We report on the performance of far-infrared hole inversion lasers made from germanium doped with the multivalent acceptors beryllium and copper. Commonly used hole inversion lasers are made from Czochralski-grown Ga-doped Ge single crystals and show emission from 75 to 125 and 170 to 300 μm. The emission gap between 125 and 170 μm, originating from absorption of the far-infrared light due to internal hole transitions in the neutral Ga acceptor, is absent in the new Be and Cu-doped lasers. We also find a mechanism for inversion depopulation through neutral Ga which hinders lasing at low electric fields. This same mechanism is shown to cause population inversion in the Be-doped laser and allows lasing at lower fields. This reduces the power input into the germanium crystal and has allowed us to increase the duty cycle up to 2.5% which is one order of magnitude higher than the maximum duty cycle reported for Ga-doped Ge lasers. These new lasers may offer an opportunity for achieving continuous-wave operation.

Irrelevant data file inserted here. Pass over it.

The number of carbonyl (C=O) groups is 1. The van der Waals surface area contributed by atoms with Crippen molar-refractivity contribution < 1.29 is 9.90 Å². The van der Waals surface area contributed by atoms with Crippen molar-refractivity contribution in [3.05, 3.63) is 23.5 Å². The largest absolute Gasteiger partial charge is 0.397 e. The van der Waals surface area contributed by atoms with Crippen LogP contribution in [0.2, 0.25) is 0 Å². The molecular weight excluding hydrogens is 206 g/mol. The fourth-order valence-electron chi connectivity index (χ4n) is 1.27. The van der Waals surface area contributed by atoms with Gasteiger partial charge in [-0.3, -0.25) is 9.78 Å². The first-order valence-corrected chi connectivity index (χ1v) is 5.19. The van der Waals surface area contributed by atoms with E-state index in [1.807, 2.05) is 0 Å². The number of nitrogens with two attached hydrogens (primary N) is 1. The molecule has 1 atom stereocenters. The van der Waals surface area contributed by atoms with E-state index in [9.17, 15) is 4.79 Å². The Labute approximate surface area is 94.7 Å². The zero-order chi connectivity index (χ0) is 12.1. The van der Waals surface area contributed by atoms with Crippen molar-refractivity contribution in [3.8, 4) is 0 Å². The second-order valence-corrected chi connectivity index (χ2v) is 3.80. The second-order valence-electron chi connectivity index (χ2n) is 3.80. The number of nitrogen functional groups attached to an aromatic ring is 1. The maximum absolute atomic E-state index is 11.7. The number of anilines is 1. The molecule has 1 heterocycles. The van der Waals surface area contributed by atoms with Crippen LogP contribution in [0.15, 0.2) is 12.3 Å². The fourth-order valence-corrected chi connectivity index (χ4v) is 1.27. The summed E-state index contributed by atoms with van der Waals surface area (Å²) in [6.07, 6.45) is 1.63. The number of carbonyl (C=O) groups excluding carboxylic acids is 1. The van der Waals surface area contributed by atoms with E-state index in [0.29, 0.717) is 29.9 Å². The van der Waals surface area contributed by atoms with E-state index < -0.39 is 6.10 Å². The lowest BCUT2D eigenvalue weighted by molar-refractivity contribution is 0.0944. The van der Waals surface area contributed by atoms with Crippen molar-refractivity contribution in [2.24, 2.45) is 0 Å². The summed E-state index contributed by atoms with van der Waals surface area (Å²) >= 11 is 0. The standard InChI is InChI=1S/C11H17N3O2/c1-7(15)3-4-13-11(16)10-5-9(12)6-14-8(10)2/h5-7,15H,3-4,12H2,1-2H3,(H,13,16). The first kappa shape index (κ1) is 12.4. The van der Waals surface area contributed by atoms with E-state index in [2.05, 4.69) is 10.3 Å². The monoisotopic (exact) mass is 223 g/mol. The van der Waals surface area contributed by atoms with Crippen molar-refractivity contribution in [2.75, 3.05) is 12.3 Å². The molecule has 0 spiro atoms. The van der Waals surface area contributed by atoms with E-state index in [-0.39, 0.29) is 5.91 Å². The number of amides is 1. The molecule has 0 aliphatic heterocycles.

In addition we have performed preliminary studies on the effect of uniaxial stress on the lasing in these new materials. We demonstrate that small uniaxial stress increases laser action in Ge:Cu. We propose that this is due to an increased population inversion because under these conditions two separate mechanisms cause heavy holes to enter the light hole band.